- March 29, 2017
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Are Robots Set to Take Over the Catering & Food Service Industry?
As any Terminator fan will know, it is only a matter of time until the Rise of the Machines is upon us, and we’re all being dispatched by deadly robots hell-bent on our destruction.
It is estimated that robots could take up to 38% of US jobs (30% of UK jobs) in the next 15 years or so.
While it may seem fantastical, the advance of autonomous machinery is very real threat to the jobs of many. As technological development sees many roles being handed over to robots, how are corporations and governments ensuring that their workforce still have…well, work?! First, let’s take a look at the pros and cons for the advance of automation.
Driverless forklifts, CNC machines and robotic baristas are all a reality for business these days. We are only a matter of time away from driverless cars and trucks becoming the norm, it would seem. Although there are still some reservations among the general population, automated machinery and processes are well and truly revolutionising many businesses already; and for very good reason. Robots provide the following benefits and more.
- Reducing costs
Moving humans away from repetitive, mundane tasks and allowing machines to take over these activities means that the man-power can be moved to more dynamic, higher-level roles. Robots (such as driverless forklifts) can operate in smaller spaces, meaning that overheads are reduced.
- Increasing efficiency and production
Machines can work quickly, and around the clock. This has obvious benefits for production. Robots are also able to complete repetitive and fatigue-inducing tasks without breaks, without errors and without exhaustion.
- Improving quality
Where repetitive tasks are involved, robotics can ensure consistent, high-quality results. More intricate, bespoke tasks on the other hand can be performed to minute detail, with incredible accuracy.
- Health and safety benefits
With the accuracy and efficiency of robotics, so follows the health and safety benefits that come with not having humans on the floor, making mistakes and cutting off their fingers. Then there’s dangerous and non-human-friendly operating conditions. Robots can work in hazardous environments (such as at extreme temperatures) which men and women would be unable to operate in.
- Jobs loss
Robots have already taken over a number of previously man-driven jobs, such as those in manufacturing, which has led to a decline in certain blue-collar job opportunities. This topic is debatable however, as it is also suggested that automating menial tasks opens up opportunities for jobs in other areas; not to mention that more profitable companies tend to expand, and therefore increase their workforce.
- Adapting to change
Robots are not quite as good at dealing with change, or unexpected errors. People are still required for tasks which require a level of ingenuity and adaptability. Not to mention teaching and healthcare jobs. Until Skynet takes over and becomes self-aware that is…
- Expense of implementation
While robots may result in increased productivity and efficiency, buying and implementing them into existing operations can be costly. For many businesses, this kind of technology is still financially out of reach.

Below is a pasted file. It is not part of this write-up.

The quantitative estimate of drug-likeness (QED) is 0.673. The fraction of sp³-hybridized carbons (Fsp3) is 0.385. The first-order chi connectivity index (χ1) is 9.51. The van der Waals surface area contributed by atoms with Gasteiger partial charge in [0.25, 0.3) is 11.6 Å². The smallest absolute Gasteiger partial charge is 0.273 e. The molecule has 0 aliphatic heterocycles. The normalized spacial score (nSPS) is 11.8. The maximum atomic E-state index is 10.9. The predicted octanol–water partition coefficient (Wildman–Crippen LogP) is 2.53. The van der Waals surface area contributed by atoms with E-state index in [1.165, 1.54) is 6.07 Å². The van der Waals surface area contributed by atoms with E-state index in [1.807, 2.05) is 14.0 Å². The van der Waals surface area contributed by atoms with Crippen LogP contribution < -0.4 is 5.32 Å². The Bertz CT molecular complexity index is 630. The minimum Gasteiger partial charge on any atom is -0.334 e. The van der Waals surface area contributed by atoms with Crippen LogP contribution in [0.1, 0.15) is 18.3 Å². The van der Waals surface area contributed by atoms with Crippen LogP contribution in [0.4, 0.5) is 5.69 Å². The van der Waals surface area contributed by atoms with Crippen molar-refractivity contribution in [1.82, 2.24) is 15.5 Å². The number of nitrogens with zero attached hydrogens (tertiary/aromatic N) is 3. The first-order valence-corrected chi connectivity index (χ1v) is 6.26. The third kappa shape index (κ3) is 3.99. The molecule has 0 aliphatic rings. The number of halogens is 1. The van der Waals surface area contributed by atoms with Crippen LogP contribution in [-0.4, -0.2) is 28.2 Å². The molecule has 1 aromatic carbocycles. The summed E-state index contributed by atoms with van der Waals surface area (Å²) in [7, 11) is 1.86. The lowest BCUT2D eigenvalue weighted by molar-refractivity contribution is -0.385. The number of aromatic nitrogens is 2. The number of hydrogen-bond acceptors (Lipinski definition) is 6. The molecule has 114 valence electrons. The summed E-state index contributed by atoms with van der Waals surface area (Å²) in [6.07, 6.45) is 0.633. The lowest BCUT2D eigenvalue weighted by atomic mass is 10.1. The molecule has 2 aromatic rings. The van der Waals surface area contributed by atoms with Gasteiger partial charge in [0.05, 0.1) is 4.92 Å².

What does this mean for catering and food service?
A report by PWC suggests that food service and hospitality jobs are among the most at-risk by the advance of robots, with up to 25% set to be automated by 2030. As is much the case across all sectors, the lowest paid and least educated workers stand to be most at risk. Jobs which require high-level thinking, interaction and problem-solving are less likely to be affected.
Already, there are start-ups such as Café X installing robotic baristas in Hong Kong and San Francisco. Reportedly brewing a fine cup of espresso, the novel (and yet a tad excessive?) concept is touted as the next big thing in the coffee industry.
According to The West Australian, robots are also beginning to take over jobs in the catering and food service industries in locations such as hospitals. Their ‘fully traceable’ food safety protocols, and automated delivery are providing assurances to safety and efficiency which are hard to overlook.
The 18 ‘bots roaming the Fiona Stanley hospital in Western Australia can deliver 2,200 meals a day and even catch a ride in a lift on their lonesome!
“They can interrogate the hospital systems by wi-fi to call a lift and program it to take their trolley to the right floor and deliver food across the campus,” says soft services manager, Breffni Doyle.
While phrases like ‘interrogate the hospital systems’ is a damn creepy way to put it, there’s no denying that this technology is mightily cool, and extremely beneficial to the organisations who employ it.
While proponents of the technology like to wax lyrical about the potential for robots to create rather than remove jobs, it is clear that reducing (human) workforce sizes is an immediate consequence. And how can businesses resist? Labour is one of the most substantial costs for any operation, and saving on these costs is an irresistible proposition. It is hoped that these technological advances and their subsequent costs savings will allow businesses to expand their operations, and therefore employ more flesh-and-blood workers. It would seem that, so far, we are yet to see this chain reaction.
A shift in education at a school and university level, to prepare our future workforce for the changing employment landscape is most definitely a key component of a successful evolution into an automated world. So too, is a guaranteed minimum wage, when the ‘bots eventually take all of our jobs. But that’s another story…